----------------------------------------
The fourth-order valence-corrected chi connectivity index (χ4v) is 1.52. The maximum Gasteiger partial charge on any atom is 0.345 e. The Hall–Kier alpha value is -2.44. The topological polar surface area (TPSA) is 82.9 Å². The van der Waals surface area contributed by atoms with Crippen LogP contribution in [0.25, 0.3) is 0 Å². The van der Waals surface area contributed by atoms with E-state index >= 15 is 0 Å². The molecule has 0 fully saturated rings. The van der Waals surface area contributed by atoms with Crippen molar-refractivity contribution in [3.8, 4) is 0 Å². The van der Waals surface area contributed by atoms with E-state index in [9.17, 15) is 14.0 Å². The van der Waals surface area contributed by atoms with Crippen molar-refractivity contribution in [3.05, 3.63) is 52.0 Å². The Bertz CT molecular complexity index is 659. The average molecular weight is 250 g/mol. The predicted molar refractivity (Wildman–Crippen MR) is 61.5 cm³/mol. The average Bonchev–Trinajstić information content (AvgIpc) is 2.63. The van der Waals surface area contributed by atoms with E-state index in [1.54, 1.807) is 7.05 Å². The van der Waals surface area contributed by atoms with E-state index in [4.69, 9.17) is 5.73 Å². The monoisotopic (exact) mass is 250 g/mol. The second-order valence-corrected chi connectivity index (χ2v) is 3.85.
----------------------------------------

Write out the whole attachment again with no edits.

The fourth-order valence-corrected chi connectivity index (χ4v) is 1.52. The maximum Gasteiger partial charge on any atom is 0.345 e. The Hall–Kier alpha value is -2.44. The topological polar surface area (TPSA) is 82.9 Å². The van der Waals surface area contributed by atoms with Crippen LogP contribution in [0.25, 0.3) is 0 Å². The van der Waals surface area contributed by atoms with E-state index >= 15 is 0 Å². The molecule has 0 fully saturated rings. The van der Waals surface area contributed by atoms with Crippen molar-refractivity contribution in [3.8, 4) is 0 Å². The van der Waals surface area contributed by atoms with E-state index in [9.17, 15) is 14.0 Å². The van der Waals surface area contributed by atoms with Crippen molar-refractivity contribution in [3.05, 3.63) is 52.0 Å². The Bertz CT molecular complexity index is 659. The average molecular weight is 250 g/mol. The predicted molar refractivity (Wildman–Crippen MR) is 61.5 cm³/mol. The average Bonchev–Trinajstić information content (AvgIpc) is 2.63. The van der Waals surface area contributed by atoms with E-state index in [1.54, 1.807) is 7.05 Å². The van der Waals surface area contributed by atoms with E-state index in [4.69, 9.17) is 5.73 Å². The monoisotopic (exact) mass is 250 g/mol. The second-order valence-corrected chi connectivity index (χ2v) is 3.85.